The main benefit for life sciences companies, however, is cloud computing’s agility. “It offers companies the ability to scale up infrastructure, informatics and analytics capabilities on-demand rather than wait for large traditional IT deployments,” explains Joe Donahue, Managing Director of Accenture’s Research and Development Services. “It makes it possible for companies to move from idea, to experimentation, to large-scale deployment with unprecedented speed.”
Essentially, this ‘on-demand service’ model allows an organization’s IT systems to expand or contract in synch with the rest of their business. We no longer have to wait for our IT teams to conduct their due care and due diligence, go through a formal change-management process, procure new hardware, and spend time hardening and configuring it.
Cloud computing allows us to instantly achieve what used to take months to accomplish.
All of this leads to more efficient and effective operations. When leaders have the right data at the right time, they can make better decisions in a timelier manner. Foremost, since cloud data isn’t stored on a local device, we can access it from anywhere in the organization. This means we don’t have to spend as much time and money on travel.
It also enables us to streamline networking functions and helps decision makers to quickly develop strategy by providing a platform for big data analytics. Cloud computing gives us instant access to massive storage and processing power; we can use that to our advantage by performing analytics that we otherwise couldn’t access.
For instance, many cloud providers have AI tools that organizations can use to analyze data, find processes to make more efficient, and improve outcomes. These tools require immense resources to crunch data, so building and maintaining such strong infrastructure isn’t possible for most companies. Essentially, cloud computing lets us rent these resources for as long as we need in order to get the job done.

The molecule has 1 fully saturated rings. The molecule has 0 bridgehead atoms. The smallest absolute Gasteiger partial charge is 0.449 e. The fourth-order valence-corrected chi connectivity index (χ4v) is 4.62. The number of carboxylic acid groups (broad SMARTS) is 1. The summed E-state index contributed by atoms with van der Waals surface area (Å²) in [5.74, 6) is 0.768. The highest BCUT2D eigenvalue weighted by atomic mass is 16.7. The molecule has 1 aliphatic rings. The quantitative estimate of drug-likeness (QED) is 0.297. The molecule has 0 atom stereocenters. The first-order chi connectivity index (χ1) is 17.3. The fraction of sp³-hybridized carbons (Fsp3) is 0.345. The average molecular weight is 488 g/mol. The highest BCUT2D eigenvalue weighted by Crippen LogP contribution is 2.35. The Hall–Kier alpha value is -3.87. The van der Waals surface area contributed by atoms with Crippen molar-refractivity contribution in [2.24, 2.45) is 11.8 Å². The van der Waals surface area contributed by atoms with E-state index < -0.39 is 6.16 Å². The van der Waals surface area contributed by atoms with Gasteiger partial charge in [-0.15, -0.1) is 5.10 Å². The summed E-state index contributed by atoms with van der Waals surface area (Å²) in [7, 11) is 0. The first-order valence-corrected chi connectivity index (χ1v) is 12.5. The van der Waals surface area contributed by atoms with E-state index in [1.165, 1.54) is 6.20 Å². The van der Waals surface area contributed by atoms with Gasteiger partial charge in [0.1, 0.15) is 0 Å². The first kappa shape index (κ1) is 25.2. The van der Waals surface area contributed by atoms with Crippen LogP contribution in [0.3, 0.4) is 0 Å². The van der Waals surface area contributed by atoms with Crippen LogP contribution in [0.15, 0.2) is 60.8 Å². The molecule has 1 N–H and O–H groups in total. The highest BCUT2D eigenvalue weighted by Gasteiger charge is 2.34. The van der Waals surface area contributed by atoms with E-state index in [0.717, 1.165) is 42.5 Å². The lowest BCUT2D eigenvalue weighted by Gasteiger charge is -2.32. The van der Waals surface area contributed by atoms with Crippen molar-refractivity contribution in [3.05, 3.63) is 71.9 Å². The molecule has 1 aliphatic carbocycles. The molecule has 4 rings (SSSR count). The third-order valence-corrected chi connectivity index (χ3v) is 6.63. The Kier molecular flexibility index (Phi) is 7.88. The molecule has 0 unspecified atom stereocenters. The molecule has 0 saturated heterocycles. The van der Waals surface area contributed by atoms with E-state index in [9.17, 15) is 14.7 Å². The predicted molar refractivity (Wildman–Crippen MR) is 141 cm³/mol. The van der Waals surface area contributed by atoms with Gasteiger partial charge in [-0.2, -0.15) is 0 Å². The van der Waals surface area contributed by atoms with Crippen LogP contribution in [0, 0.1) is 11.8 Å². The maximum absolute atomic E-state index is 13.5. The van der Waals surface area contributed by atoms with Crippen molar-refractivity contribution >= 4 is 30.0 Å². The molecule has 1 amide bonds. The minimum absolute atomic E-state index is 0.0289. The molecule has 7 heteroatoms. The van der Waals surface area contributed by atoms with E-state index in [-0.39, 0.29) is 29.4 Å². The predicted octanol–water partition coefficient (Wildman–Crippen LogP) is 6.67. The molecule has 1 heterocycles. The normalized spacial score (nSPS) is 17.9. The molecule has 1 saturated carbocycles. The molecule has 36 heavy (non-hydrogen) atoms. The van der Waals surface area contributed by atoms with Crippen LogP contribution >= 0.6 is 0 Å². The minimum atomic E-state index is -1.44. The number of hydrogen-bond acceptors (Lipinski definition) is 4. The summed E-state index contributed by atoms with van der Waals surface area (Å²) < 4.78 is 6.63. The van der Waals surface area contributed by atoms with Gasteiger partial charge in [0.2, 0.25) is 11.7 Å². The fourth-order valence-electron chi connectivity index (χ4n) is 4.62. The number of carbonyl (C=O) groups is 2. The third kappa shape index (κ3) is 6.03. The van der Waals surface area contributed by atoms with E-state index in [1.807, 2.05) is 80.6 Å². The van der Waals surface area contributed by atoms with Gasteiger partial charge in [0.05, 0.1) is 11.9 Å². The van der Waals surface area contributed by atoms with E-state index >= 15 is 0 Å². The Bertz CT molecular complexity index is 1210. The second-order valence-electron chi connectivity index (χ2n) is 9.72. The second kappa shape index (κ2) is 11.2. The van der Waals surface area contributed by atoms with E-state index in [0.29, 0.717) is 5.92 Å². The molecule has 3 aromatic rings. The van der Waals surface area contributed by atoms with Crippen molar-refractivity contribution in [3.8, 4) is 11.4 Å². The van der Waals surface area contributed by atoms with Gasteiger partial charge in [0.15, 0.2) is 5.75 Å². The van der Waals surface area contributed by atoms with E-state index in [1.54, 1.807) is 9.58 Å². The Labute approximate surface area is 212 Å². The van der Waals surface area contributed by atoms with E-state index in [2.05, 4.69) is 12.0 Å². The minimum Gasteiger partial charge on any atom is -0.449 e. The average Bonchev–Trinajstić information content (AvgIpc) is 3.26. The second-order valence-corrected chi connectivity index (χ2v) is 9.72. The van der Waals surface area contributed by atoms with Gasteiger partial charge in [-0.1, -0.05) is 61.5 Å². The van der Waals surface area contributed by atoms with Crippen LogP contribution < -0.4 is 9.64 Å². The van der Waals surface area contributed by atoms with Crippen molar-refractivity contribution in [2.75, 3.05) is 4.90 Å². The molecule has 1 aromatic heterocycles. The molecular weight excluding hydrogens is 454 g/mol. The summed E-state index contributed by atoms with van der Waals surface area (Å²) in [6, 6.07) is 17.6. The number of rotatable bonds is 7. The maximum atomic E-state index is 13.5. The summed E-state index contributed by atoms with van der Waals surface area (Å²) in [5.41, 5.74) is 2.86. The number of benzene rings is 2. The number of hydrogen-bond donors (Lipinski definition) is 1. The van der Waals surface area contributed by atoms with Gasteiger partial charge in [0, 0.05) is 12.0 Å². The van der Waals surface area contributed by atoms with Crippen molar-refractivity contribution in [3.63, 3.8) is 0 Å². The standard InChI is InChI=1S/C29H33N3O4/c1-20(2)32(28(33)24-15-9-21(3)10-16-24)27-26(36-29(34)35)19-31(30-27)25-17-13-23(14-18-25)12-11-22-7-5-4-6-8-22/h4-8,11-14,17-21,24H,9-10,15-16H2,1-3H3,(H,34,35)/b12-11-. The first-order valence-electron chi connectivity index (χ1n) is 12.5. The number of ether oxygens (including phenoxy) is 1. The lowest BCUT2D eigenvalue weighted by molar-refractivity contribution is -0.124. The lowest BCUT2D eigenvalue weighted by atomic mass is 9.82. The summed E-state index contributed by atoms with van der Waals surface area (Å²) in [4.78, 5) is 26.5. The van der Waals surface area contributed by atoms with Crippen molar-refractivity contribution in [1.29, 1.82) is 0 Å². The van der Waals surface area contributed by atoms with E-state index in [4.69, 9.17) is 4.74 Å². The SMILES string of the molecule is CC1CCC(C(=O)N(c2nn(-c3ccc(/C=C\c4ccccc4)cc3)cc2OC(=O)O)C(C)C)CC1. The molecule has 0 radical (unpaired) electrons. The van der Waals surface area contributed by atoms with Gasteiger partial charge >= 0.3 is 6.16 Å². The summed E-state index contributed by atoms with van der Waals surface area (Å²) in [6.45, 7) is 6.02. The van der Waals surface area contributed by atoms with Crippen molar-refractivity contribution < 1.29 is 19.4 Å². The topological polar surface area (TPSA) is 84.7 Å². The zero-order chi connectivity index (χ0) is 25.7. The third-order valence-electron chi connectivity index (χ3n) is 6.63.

Life sciences and biotech companies certainly have a lot to gain from IT, but they are not IT companies at their core. IT serves in a supporting role to enable us to do what we do best: research and develop new life-changing drugs and medical equipment. Cloud implementation enables us to renew our focus on these innovations.
Instead of devoting resources to planning, building, and maintaining IT infrastructure, life sciences companies can redirect their attention to the laboratory. This is especially crucial for C-Suite executives, as IT programs entail overseeing even more projects.
We can reduce this oversight by letting the experts at the cloud handle it. In this way, we create a division of labor in which each organization focuses on what it does best. In the case of the life sciences, that’s devoting more time and energy to innovation.
These are only a few of the reasons that LabLog uses Microsoft Azure’s cloud ‘Platform as a Service (PaaS)’ for full-stack development and hosting. We use cloud services to create an advanced all-in-one Electronic Laboratory Notebook (ELN) solution for a fraction of the price of building and maintaining private infrastructure.
We pass these savings along to you, researchers in the life sciences, so that you can easily and affordably access world-class computing services. We go one step further by managing Service Level Agreements (SLAs) and client-host relationships with Microsoft. Moreover, we also ensure FDA Title 21 CFR Part 11 compliance through extensive third-party accreditation.
“Thanks to the cloud,” concludes Donahue from Accenture, “what was once laborious and expensive is now agile, faster and less expensive, and having a positive impact to both the organizations—and the patients they serve.” Ultimately, by providing a smarter lab notebook, we empower life sciences researchers to focus on what matters most.